This meant we now had a 1.1 version which is really older than version 1.0.4. But installers complain when you try to install v1.0.4 over 1.1 because they think you are replacing a newer version with an older one. So when Apple shipped the Apple Telecom software version of OSL, 1.0.4 was changed to 1.1.1. This allowed the installer to replace the old version with the new. Again, no code changes, just a version change. (All the old problems, of course, were still there).

This is the point where many people started having problems; we now had a situation where a (generally) well-behaved version 1.1 was being replaced with a broken version 1.1.1.

A Valiant Attempt To Fix Things

The AppleScript team, at this point, decided that enough was enough--it was time to move forward and fix things. They released a version that fixed the Gestalt selector problem and called it 1.1.1. But no one had told them about the Apple Telecom OSL version 1.1.1, so they changed the version to 1.1.2. But, again, someone else had already made a limited release of an OSL version 1.1.2.

This was unfortunate, but not a major problem--they just incremented the version to 1.1.3. This version, which contained the fixed Gestalt selector, got a limited developer release. Great--now the applications which couldn't load it before due to the Gestalt selector bug could use the OSL. But when these applications loaded the OSL, they revealed all sorts of interesting behaviors resulting from the OSL's inability to resolve whose clauses. (Remember that no one had actually executed this code before the Gestalt bug was fixed.)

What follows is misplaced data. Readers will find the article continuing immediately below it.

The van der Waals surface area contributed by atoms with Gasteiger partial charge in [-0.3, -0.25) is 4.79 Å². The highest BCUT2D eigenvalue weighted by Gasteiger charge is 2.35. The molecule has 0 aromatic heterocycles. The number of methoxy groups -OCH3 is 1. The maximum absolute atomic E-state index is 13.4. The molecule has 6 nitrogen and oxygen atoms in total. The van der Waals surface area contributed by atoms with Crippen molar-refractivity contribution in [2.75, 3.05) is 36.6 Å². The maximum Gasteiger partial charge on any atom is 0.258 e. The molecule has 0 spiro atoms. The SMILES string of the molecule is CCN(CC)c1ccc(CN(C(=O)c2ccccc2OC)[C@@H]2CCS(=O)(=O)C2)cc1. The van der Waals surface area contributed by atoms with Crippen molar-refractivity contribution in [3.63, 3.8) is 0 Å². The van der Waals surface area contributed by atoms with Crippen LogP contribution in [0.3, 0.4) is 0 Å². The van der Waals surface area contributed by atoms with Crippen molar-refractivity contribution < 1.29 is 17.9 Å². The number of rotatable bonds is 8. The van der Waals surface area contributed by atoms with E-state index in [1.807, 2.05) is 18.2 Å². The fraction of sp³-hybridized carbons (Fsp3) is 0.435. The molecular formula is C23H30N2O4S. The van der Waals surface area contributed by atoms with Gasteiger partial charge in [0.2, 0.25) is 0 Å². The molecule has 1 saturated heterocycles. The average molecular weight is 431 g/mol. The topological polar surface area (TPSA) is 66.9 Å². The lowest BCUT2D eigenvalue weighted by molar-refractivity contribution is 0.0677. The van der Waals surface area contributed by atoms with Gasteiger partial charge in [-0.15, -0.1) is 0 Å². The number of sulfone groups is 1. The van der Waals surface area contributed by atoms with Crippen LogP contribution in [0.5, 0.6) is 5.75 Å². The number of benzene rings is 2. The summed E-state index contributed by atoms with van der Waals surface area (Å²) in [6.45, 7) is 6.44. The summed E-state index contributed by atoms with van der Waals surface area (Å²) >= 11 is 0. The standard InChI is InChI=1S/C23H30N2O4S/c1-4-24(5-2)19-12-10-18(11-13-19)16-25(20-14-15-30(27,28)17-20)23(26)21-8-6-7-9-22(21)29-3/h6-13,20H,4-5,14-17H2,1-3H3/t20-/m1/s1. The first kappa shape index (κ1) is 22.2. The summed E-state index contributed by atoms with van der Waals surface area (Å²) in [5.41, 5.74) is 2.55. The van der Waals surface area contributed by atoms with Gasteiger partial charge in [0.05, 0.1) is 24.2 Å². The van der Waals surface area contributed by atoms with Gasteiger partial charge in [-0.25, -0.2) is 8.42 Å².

Back to the Drawing Board

The AppleScript team started looking at the 1.0.4/1.1.1 code stream in more detail and, after considering what a fix might mean to the stability of existing applications, it was decided that the risk of further trouble was too great. The decision was made to return to the older 1.0.2/1.1 code stream for the next release of the OSL.

As a result, the resource-loading source stream in version 1.0.2 was revised so it could be compiled as a native PowerPC and CFM-68K library. The resource-loading bug was also addressed. This revised library was tested, sent to a small group of developers for further testing, and then approved for final build as version 1.1.4.